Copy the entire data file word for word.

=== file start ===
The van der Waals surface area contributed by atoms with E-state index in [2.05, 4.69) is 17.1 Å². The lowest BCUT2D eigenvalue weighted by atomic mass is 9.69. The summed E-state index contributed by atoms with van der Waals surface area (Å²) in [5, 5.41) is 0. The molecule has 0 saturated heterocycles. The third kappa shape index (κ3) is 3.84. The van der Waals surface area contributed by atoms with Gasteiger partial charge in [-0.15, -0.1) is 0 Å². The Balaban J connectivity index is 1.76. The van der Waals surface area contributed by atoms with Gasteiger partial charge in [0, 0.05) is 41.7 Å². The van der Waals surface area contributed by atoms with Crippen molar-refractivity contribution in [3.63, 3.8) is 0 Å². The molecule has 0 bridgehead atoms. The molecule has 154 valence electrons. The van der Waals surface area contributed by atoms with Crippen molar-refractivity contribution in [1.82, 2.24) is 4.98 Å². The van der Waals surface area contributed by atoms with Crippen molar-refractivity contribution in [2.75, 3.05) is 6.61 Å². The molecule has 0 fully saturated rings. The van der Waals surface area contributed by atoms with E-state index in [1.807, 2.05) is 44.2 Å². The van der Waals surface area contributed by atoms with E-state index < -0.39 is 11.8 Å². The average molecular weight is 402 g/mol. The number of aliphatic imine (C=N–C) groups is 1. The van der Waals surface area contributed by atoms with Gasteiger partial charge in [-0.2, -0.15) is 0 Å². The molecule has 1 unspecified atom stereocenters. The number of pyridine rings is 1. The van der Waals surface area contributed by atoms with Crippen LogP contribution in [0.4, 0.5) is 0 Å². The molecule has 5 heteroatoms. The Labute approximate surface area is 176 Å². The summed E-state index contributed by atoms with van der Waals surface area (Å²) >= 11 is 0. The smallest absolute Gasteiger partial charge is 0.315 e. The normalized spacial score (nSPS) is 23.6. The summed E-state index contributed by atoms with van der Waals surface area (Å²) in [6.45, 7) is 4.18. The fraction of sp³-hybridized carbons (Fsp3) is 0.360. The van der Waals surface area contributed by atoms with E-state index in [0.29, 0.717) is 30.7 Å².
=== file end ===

The van der Waals surface area contributed by atoms with E-state index in [2.05, 4.69) is 17.1 Å². The lowest BCUT2D eigenvalue weighted by atomic mass is 9.69. The summed E-state index contributed by atoms with van der Waals surface area (Å²) in [5, 5.41) is 0. The molecule has 0 saturated heterocycles. The third kappa shape index (κ3) is 3.84. The van der Waals surface area contributed by atoms with Gasteiger partial charge in [-0.15, -0.1) is 0 Å². The Balaban J connectivity index is 1.76. The van der Waals surface area contributed by atoms with Gasteiger partial charge in [0, 0.05) is 41.7 Å². The van der Waals surface area contributed by atoms with Crippen molar-refractivity contribution in [3.63, 3.8) is 0 Å². The molecule has 0 bridgehead atoms. The molecule has 154 valence electrons. The van der Waals surface area contributed by atoms with Crippen molar-refractivity contribution in [1.82, 2.24) is 4.98 Å². The van der Waals surface area contributed by atoms with Crippen molar-refractivity contribution in [2.75, 3.05) is 6.61 Å². The molecule has 0 fully saturated rings. The van der Waals surface area contributed by atoms with E-state index in [1.807, 2.05) is 44.2 Å². The van der Waals surface area contributed by atoms with E-state index < -0.39 is 11.8 Å². The average molecular weight is 402 g/mol. The number of aliphatic imine (C=N–C) groups is 1. The van der Waals surface area contributed by atoms with Gasteiger partial charge in [-0.2, -0.15) is 0 Å². The molecule has 1 unspecified atom stereocenters. The number of pyridine rings is 1. The van der Waals surface area contributed by atoms with Crippen LogP contribution in [0.4, 0.5) is 0 Å². The molecule has 5 heteroatoms. The Labute approximate surface area is 176 Å². The summed E-state index contributed by atoms with van der Waals surface area (Å²) >= 11 is 0. The smallest absolute Gasteiger partial charge is 0.315 e. The normalized spacial score (nSPS) is 23.6. The summed E-state index contributed by atoms with van der Waals surface area (Å²) in [6.45, 7) is 4.18. The fraction of sp³-hybridized carbons (Fsp3) is 0.360. The van der Waals surface area contributed by atoms with E-state index in [0.29, 0.717) is 30.7 Å².